The Economics of Psychological Services: The Private Sector
In a well-known address on applied psychology, James McKeen Cattell (1937) mentioned that in about 1885 he had had the idea of opening a kind of clinic at Columbia University, following the example of Frances Galton at the International Exposition in London, who had offered to test people and report their scores to them. Those who could pay would be charged a small fee for these services (this is how Galton had financed his testing), and this income would be used to defray the cost of testing the indigent. According to Cattell, this idea was quashed by President Low of Columbia, who did not think it proper for the university to sponsor a profit-making venture. In the late nineteenth century, when clinical psychology began, the notion of insurance covering mental health services would have seemed utopian indeed.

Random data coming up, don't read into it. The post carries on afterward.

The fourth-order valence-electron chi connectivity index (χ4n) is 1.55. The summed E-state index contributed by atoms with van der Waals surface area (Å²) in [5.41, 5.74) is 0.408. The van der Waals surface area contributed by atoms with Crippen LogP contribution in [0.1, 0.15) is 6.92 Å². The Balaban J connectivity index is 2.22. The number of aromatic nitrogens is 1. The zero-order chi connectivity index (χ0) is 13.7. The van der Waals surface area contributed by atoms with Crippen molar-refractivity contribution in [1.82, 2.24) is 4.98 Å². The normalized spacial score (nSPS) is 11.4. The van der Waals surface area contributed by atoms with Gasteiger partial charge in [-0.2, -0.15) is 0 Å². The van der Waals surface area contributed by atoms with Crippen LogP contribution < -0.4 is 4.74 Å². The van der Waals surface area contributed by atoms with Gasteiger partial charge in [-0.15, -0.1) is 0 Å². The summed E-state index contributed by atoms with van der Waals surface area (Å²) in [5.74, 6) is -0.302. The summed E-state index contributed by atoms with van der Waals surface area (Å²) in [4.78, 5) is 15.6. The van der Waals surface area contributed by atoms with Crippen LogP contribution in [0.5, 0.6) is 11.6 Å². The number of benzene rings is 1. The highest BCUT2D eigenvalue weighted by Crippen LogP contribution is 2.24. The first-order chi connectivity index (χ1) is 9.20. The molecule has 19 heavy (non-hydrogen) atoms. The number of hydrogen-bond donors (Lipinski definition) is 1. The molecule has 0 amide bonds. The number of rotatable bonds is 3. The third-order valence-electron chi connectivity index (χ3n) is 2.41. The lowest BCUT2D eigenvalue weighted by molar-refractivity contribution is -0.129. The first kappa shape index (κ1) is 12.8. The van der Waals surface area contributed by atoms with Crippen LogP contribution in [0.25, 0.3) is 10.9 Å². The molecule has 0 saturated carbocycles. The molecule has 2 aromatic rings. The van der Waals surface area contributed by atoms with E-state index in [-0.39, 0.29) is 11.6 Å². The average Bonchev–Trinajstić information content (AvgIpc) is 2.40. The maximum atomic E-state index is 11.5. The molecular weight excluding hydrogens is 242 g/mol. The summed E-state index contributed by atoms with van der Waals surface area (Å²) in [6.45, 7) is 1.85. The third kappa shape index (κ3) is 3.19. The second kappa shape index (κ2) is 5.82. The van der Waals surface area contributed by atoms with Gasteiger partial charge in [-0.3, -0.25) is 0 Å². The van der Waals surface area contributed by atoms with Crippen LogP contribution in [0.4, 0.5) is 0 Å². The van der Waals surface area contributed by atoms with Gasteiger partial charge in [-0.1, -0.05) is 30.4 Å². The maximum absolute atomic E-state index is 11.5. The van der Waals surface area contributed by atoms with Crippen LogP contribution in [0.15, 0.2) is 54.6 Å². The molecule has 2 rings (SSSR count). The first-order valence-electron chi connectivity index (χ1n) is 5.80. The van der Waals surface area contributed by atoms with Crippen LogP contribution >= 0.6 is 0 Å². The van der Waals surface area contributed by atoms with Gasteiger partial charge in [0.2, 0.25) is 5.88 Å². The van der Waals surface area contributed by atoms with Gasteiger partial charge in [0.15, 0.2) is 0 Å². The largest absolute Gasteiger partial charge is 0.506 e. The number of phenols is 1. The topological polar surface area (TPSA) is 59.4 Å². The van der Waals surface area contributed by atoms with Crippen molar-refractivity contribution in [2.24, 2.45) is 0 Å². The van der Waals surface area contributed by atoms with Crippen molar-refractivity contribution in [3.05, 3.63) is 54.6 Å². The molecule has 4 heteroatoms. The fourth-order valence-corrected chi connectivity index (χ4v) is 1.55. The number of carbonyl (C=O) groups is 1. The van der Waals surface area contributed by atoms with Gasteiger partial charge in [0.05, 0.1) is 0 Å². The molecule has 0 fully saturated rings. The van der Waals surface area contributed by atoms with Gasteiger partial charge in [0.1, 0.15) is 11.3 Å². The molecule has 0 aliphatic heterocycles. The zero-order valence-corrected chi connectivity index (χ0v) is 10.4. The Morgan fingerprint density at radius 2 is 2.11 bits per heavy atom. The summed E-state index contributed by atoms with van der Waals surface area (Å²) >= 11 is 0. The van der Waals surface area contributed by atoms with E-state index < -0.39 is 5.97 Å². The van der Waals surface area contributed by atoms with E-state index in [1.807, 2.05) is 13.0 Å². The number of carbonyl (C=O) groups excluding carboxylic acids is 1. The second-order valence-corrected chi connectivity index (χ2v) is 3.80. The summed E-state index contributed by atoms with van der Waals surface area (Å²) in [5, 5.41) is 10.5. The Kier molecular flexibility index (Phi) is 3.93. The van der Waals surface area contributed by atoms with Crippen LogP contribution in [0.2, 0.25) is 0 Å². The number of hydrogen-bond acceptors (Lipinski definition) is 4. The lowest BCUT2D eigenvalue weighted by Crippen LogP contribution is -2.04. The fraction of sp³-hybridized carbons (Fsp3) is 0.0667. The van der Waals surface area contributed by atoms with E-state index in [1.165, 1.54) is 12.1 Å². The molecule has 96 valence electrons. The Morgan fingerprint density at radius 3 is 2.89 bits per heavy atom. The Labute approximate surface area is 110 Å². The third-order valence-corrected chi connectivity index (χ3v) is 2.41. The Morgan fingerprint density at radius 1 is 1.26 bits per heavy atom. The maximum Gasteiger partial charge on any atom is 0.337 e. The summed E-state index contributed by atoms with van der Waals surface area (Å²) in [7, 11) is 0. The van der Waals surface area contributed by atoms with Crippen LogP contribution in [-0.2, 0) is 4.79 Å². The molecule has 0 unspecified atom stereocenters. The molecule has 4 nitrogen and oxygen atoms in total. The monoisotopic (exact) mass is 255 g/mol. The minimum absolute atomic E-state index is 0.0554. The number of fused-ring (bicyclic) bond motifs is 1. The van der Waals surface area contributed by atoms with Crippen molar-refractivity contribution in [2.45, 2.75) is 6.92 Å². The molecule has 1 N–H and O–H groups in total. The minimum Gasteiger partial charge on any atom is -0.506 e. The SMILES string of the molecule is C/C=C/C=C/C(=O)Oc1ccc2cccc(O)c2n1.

KeywordsMental Health Service Private Practice Health Service Provider Independent Practice Mental Health Service Provider
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